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Farming in Chicago? The Museum of Science and Industry has a section dedicated to agriculture and how the equipment and methods have evolved. Great museum. This one is another must-see when in Chicago. Other displays include patterns in nature and how they equate to mathematical formulas. Another section on robotics and how they are used include manufacturing, farming, logistics, and mining. The Driveby Tourist remembers going to this museum when a senior in high school. Obviously I don’t remember anything from it.
Here is a video running ahead of the combine to simulate corn processing at the Chicago Museum. All things considered, would be good to have my own video to show the process. Of course, there is a tractor on display as well but everybody’s seen a John Deere tractor!
Museum of Science and Industry
Coal mining equipment from the past. The museum contains a tour of a simulated coal mine. I understand touring the mine is very good, but I didn’t have the time that day. Those visiting said it was well worth the time for this Museum of Science and Industry exhibit.
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Patterns in nature explainable by mathematical formulas lead to discoveries for industrial use. Surprisingly, complex formulas explain the formations. And humans learn how emulating these patterns create machines that stand the test of time. Great display at this Chicago museum.
Think to the future
Another thought-provoking display here in the museum. Challenging oneself drives innovation in research and engineering. Furthermore, everyone challenging themselves in their job and everyday life leads to creating a better life for many. Consequently, the Museum of Science and Industry creates a worthwhile visit.
Robotics continue to change the way we work as demonstrated in this Chicago museum. Not to be a “downer” but more jobs have been eliminated through automation than by exporting to other countries. Hence, for every action, there is an equal and opposite reaction.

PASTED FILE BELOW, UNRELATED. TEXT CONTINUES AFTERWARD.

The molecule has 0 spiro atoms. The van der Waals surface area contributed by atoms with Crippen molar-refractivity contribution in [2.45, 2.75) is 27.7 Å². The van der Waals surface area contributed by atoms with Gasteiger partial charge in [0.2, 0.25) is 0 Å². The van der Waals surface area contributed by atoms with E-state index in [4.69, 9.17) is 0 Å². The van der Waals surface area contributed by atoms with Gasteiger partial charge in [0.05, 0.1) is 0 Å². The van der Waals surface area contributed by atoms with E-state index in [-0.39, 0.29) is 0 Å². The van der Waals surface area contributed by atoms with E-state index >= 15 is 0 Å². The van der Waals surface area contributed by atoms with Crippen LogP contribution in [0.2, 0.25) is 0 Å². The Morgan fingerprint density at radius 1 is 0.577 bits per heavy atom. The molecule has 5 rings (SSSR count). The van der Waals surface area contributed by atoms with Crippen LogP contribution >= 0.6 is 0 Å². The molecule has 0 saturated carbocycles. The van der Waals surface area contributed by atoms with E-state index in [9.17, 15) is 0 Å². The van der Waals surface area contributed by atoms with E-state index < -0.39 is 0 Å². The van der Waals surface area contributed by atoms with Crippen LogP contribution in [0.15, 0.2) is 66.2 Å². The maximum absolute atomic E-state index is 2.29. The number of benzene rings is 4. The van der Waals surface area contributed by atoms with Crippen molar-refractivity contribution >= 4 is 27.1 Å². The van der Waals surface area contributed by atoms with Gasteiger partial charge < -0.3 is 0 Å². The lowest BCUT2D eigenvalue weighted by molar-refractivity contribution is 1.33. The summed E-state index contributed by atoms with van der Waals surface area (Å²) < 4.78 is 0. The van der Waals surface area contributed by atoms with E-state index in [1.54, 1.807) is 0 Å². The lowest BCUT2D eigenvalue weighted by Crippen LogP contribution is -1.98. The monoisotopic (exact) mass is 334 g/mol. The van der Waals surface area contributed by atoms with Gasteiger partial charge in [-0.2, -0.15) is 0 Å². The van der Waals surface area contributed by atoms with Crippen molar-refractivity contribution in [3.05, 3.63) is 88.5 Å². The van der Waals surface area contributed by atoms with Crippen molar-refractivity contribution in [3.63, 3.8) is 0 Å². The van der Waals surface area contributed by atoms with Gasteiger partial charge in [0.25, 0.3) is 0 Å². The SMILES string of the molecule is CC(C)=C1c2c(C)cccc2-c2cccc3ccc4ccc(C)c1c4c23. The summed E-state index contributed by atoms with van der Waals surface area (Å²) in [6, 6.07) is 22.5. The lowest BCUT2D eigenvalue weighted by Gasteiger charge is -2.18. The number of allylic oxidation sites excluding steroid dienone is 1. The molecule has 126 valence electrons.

And more challenging of ourselves. Motivation to keep improving. Therefore, more reasons to visit museums of this type, especially this Chicago museum.
Automotive advances over nearly 100 years
Surprisingly, electric cars contended for powering automobiles in the 1920s. For example, the Milburn used a 60-volt electric motor and obtained about 60 miles on a charge. By 2008, the Tesla used a 3 phase, 4 pole electric motor and obtained about 200 miles on a charge. And this is the kind of exhibit expected at the Museum of Science and Industry. I understand the newest Tesla’s run for over 600 miles on a full charge. (Correct me if you have later information!)
Want to see a shop for my road trip photos? You can have them printed as wall art or puzzles. They also work on coffee mugs, t-shirts and more! So, take a look. Maybe you'll see something you will like!
And trains in Chicago Museum
Trains run continuously during exhibit hours. Part of the display tells the story of intermodal transport. Most importantly, shipping compartments packed in foreign or domestic factories for shipping. Compartments loaded onto ships, railroad cars, and/or trucks, eliminate packing and unpacking along the delivery route. The display reminds me of another display similar to this on Route 66 in a railroad museum in Kingman AZ.
“What a Wonderful World” by Sam Cooke
Don’t know much about history
Don’t know much biology
I Don’t know much about a science book,
Don’t know much about the french I took
But I do know that I love you,
And I know that if you love me, too,
What a wonderful world this would be
Written by: Herb Alpert, Lou Adler, Sam Cooke
See, I learned more about history!